- Atherosclerosis is a chronic inflammatory disease characterized by the accumulation of plaque within arteries. The leading cause of death globally, atherosclerosis accounts for over 40% of all deaths worldwide.
- Currently, the cholesterol-lowering drugs prescribed to tackle atherosclerosis do not address the underlying cause of the disease, or reverse the atherosclerotic plaques already formed. As the burden of atherosclerosis related diseases continues to grow, novel solutions for treatment are becoming necessary.
- Cyclarity is developing genuine “disease-modifying” solutions to address age related diseases, such as atherosclerosis, by repairing an underlying cause common to many of them: the inevitable accumulation of toxic biomolecules inside cells over time.
- Cyclarity’s primary candidate, UDP-003 is a specially-engineered beta-cyclodextrin designed to target and remove toxic, oxidized cholesterol – a key driver of atherosclerosis.
- Without doubt, Cyclarity’s approach to true disease medication, and therefore reversal of age-related disease, offers a great deal of promise for investors, healthcare systems in the US and globally, and, most of all, for those affected by atherosclerosis-related disease.
Cardiovascular disease and atherosclerosis: the silent killer
Cardiovascular disease (CVD) is the #1 cause of death globally and encompasses a broad set of over a dozen disorders that compromise the function of the heart and blood vessels. The major cause of CVD by far, however, is the pathological process of atherosclerosis (CDC, 2022). Like the accumulation of rust within pipes, atherosclerosis involves the gradual build up of plaque within arteries which compromises the flow of blood and oxygen in the body. Strikingly, atherosclerosis is responsible for more than 40% of all deaths worldwide, and 80% of those deaths are in individuals 65 years and older. This includes mortality from devastating pathologies that are among the leading causes of death like coronary artery disease, chronic obstructive pulmonary disorder and stroke (Pahwa, 2022).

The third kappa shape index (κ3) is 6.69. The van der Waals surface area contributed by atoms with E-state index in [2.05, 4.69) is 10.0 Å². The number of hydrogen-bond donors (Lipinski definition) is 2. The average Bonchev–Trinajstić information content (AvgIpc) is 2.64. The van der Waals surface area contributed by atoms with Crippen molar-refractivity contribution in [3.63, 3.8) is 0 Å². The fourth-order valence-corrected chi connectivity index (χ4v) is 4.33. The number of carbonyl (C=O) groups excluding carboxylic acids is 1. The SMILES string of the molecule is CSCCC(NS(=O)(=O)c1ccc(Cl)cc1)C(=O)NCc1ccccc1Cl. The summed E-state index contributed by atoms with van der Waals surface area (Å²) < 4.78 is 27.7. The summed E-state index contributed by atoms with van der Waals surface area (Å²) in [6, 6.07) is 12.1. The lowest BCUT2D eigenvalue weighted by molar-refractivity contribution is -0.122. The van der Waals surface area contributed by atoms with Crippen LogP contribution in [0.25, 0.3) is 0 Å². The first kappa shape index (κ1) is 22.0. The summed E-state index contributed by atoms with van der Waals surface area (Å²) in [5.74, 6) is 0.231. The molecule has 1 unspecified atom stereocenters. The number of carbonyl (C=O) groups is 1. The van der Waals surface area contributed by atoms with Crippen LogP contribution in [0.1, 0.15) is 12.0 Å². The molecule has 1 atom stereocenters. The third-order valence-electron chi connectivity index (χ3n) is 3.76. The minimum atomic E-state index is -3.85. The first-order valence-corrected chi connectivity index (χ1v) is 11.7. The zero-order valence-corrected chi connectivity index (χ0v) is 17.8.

Unbeknownst to many, the process of atherosclerosis begins during early childhood. As we age, plaque builds up extensively and eventually ruptures, inducing blood clots that completely block blood flow through arteries (Goldman, 2018). Often undiagnosed, the consequences of atherosclerosis can be sudden and fatal cardiovascular events that traumatize families and exhaust healthcare systems around the world. Due to its gradual and insidious nature, a significant percentage of individuals are unaware they have cardiovascular disease until they have a heart attack. Further, it is estimated that 45% of heart attacks are silent; individuals do not notice any symptoms, yet the damage is done. Heart attacks drastically increase the risk of sudden cardiac arrest (SCA) and 90% of SCAs that happen outside hospital settings end in fatality. This has earned heart disease the notorious title – “the silent killer” (Virani, 2021).
The Center for Disease Control and Prevention estimates that the US spends $219B each year on improving metabolic health and managing symptoms of heart disease in the hopes of dethroning humankind’s most infamous killer; this alone makes it the most expensive disease to treat in the US. [Current drug treatments focus solely upon (a) lipid management, and (b) management (BP med, blood thinner) to help prevent major cardiac events.]
The conventional approach: disease management
The development of therapeutics to combat atherosclerotic CVD forms a significant part of humankind’s battle against chronic disease. The basic pathological process of atherosclerosis has been characterized for over a century (Figure 2). Despite its multifaceted nature, the major clinical focus for treatment of atherosclerosis has involved targeting cholesterol metabolism to reduce the rate of plaque accumulation within blood vessels or improving recovery after a cardiovascular event (Table 1). Of all therapeutic interventions, cholesterol-lowering statins dominate the CVD market. In fact, statins are the most commonly-prescribed drug in the world (Finnegan, 2018). In essence, the field of CVD therapeutics has adopted a strategy of slowing the rate of disease progression and reducing the risk of complications from disease (i.e. cardiovascular events, like heart attacks). Although this strategy has played a role in the significant increase in average human lifespan over the past century, it is essentially a disease management approach that has failed to erase CVD from the list of humanity’s most prolific killers.